I’m certain there’s actually some really intelligent wit behind this, but I’m struggling to see past the blatantly 1930’s-esque comedic racism. Maybe it’s shock value, or something. Still, what a nice yellow Game Boy. And here’s what you’ve been waiting for….

More fun than a ferret down your trousers. Genius! In an unrelated magazine, I found an interview with the Game Boy Boy, or James Rullis as his mum calls him. I’ll share random tidbits with you as we explore some more “More fun than..” imagery!

James Rullis Tidbit #1: James resigned from a hairdressing apprenticeship to star in the Game Boy adverts.

More fun than a clip on the ear! Note the amazingly clever juxtaposition of the expected clip, or slap, with a bulldog clip! Mastery of mirth, dear sir!

James Rullis Tidbit #2: When James auditioned, he was asked to mimic having a bulldog clip attached to his ear. When they filmed the actual commercial, he was shocked to find it was a real clip they stuck on his lug!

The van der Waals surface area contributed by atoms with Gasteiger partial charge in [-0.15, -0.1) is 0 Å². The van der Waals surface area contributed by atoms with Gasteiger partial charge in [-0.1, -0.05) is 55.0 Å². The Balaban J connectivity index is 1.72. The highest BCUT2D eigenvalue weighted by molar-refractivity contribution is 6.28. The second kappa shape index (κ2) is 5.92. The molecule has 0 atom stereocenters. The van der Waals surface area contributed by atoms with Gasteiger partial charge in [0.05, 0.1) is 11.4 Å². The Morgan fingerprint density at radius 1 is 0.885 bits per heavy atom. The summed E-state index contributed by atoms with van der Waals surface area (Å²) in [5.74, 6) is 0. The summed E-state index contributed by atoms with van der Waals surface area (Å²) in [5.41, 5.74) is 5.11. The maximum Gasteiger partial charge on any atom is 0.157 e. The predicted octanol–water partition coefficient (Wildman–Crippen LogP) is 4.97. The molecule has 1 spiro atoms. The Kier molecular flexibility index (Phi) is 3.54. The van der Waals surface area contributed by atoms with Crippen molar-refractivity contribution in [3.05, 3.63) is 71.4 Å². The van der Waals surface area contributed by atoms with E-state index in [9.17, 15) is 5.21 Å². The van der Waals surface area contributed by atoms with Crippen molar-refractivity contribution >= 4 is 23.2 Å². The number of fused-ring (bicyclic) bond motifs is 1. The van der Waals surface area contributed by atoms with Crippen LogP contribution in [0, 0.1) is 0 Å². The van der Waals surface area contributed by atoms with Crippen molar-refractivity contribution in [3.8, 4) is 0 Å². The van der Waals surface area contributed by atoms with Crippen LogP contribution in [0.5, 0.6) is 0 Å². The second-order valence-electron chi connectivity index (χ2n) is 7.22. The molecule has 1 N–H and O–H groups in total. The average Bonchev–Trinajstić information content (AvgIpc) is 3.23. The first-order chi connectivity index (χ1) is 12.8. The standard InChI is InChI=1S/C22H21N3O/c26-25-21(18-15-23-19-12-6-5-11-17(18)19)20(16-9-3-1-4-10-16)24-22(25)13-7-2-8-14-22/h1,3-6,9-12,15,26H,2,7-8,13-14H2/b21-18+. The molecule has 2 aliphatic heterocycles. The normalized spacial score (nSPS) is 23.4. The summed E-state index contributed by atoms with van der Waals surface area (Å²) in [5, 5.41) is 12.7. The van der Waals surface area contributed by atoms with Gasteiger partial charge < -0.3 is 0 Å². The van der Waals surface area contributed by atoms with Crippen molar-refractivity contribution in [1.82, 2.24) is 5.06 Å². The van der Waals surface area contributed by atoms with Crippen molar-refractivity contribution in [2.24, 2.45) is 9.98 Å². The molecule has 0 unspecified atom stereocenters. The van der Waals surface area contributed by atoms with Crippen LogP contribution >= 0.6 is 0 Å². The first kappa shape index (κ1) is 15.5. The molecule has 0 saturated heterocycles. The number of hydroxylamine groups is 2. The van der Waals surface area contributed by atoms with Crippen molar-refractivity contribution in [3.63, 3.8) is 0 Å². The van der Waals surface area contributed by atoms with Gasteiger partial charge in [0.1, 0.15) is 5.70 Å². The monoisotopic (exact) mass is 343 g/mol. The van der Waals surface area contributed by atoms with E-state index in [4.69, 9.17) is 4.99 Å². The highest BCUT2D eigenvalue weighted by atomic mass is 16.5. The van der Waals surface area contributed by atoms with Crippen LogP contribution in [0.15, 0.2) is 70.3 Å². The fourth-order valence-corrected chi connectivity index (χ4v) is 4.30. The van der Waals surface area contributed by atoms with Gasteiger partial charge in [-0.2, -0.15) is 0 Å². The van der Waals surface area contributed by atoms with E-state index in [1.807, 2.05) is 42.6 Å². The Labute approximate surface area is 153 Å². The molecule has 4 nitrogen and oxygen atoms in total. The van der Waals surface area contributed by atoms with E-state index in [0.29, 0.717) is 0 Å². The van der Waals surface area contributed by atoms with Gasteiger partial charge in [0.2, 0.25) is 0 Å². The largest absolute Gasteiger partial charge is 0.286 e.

A hole…..in the head! Hee! In retrospect, I shouldn’t really knock these adverts so much. They’re emblazoned into my psyche, so I guess they worked pretty well. As a side note, am I the only one who notices a remarkable similarity between the Game Boy pixel-font and the Nokia pixel-font? And am I an incredibly geeky person for even mentioning that I noticed that? And does that last question even bear thinking about when you’ve just read an entire article about Game Boy advertising in the ’90s?

James Rullis Tidbit #3: After making the advertisements, James claimed he “got stared at a lot, got a lot of strange looks, and people whispered about him, wondering whether he was the guy from the ads”. And that quote was paraphrased poorly to keep it grammatically in-sync with the sentence it was crowbarred into. Also, James claims the adverts once encouraged a girl to ask him for a kiss! No information is provided as to whether a) a kiss ensued, b) the girl was attractive or not, or c) was indeed a girl at all!

The '90s were cool in a way no future decade ever has, and likely ever will repeat.